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Stephen King

The Shining, It, Pet Sematery, Cujo, The Stand...no other writer has preyed upon the horrors of late-twentieth-century life quite like Stephen King. For over thirty years, the astonishingly prolific King has been crafting dozens of uniquely American nightmares from his ghostly manse in Bangor, Maine. And, while he often seems to have trouble penning fully satisfying endings to his scariest works, King nevertheless has a panoply of dark, twisted, and compulsively readable tales to his credit.

Any horror writer could - and do - invoke the same menagerie of beastly beasties as King: vampires (Salem's Lot), ghosts (The Shining, Christine, Bag of Bones), zombies (Pet Sematery, Creepshow), witches (Carrie, Firestarter, Thinner), demons (It, The Stand), and aliens (Tommyknockers, Dreamcatcher.) But the genius of Stephen King is that he envelops these fantastical horrors within the hidden anxieties of daily living - a spousal infidelity, a teenage rejection, a cough that won't go away, a trusted pet acting strange, a child out of sight, a drink too many. In sum, all of King's best works and scariest passages feast upon fears both mundane and macabre.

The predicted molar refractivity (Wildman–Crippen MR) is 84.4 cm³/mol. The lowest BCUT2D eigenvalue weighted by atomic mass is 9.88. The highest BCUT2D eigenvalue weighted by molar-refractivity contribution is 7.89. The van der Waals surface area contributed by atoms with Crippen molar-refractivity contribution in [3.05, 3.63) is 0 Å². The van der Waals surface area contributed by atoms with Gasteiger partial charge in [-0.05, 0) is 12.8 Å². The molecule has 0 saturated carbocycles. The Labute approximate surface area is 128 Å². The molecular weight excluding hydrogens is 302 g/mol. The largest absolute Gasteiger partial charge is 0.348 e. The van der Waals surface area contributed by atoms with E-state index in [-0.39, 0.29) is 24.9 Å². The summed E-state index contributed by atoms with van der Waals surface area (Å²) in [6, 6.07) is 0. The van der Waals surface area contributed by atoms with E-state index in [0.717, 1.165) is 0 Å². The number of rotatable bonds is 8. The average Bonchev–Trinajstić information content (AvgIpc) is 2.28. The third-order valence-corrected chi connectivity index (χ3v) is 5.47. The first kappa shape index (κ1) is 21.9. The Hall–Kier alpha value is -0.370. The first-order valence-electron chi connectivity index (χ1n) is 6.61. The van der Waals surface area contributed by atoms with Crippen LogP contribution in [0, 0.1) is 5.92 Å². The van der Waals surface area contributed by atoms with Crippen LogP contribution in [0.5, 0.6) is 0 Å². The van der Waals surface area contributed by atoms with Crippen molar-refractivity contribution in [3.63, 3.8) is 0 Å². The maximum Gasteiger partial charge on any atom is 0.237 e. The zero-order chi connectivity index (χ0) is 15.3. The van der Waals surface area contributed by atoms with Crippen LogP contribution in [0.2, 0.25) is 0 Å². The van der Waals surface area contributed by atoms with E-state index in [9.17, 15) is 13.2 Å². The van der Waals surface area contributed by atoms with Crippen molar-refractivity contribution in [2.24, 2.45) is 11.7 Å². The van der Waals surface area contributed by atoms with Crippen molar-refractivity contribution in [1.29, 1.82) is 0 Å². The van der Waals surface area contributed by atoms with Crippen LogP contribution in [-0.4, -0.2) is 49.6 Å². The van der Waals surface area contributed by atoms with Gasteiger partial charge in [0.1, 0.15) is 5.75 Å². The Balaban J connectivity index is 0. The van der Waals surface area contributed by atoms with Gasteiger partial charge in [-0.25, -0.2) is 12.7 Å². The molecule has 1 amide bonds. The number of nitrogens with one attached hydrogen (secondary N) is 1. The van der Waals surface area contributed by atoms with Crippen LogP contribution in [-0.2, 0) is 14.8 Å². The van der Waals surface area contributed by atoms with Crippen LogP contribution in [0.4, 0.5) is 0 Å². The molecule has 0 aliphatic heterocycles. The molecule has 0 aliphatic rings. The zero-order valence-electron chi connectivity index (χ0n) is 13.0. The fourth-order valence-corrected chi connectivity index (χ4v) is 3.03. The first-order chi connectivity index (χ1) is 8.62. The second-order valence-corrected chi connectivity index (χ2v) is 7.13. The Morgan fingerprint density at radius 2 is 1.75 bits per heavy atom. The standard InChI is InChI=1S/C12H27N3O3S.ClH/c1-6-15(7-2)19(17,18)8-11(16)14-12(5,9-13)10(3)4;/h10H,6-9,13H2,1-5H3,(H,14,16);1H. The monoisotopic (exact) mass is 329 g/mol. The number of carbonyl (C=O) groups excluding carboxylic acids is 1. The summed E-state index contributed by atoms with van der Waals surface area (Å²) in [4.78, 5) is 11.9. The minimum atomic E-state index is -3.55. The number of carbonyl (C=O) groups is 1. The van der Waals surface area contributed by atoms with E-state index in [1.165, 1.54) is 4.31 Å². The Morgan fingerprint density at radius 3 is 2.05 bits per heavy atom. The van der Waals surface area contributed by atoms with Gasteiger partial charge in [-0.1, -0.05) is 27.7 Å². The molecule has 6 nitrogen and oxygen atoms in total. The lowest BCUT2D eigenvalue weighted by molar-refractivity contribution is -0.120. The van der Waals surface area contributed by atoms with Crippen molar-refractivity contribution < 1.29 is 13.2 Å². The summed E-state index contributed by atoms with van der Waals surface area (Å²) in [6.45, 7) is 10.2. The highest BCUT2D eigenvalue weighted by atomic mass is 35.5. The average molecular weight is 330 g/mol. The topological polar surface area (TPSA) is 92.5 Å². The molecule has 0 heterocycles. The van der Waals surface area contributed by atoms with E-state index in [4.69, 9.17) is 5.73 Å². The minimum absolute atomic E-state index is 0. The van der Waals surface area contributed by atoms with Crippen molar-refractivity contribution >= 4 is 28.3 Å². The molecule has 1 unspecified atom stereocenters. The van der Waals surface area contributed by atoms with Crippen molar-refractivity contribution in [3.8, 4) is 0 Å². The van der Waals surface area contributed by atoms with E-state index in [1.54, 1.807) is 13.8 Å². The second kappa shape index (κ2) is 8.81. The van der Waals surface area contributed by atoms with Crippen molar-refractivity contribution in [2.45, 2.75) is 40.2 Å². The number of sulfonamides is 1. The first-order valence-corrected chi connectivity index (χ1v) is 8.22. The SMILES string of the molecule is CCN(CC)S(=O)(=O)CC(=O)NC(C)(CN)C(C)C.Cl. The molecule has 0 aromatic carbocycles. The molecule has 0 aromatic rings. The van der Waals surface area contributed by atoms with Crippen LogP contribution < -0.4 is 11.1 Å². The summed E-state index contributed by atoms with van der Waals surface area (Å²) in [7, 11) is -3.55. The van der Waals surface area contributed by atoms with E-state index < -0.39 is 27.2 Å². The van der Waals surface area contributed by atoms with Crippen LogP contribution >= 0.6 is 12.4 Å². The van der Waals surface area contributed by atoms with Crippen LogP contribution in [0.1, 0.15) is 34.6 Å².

Although I was probably most scared by It (it's a clown thing) and The Shining (moving hedge animals...brr), I'd say arguably my favorite King story is one of his earliest - The Long Walk. Auspiciously for King's purposes, I first read The Long Walk while trying out for the varsity soccer team my freshman year of high school, with pain and cramps shooting through my thighs and calves almost nightly. The novella tells the story of 100 young men (two from each state) who win a lottery to take part in the premier sporting/reality-tv event of the near-future. Everyone starts the Walk at the northern tip of Maine and heads south at a pace no slower than four miles an hour...Fall behind the pace and you get a warning. Amass three warnings in an hour and you are shot. If you're the last man walking, you win the Prize, anything and everything you've ever wanted. Remember, the fellows you're walking with may seem like your friends - in fact, they may even become your friends - but in the end only one of you is going to live through this. So on your mark, get set...

Hail to the King.

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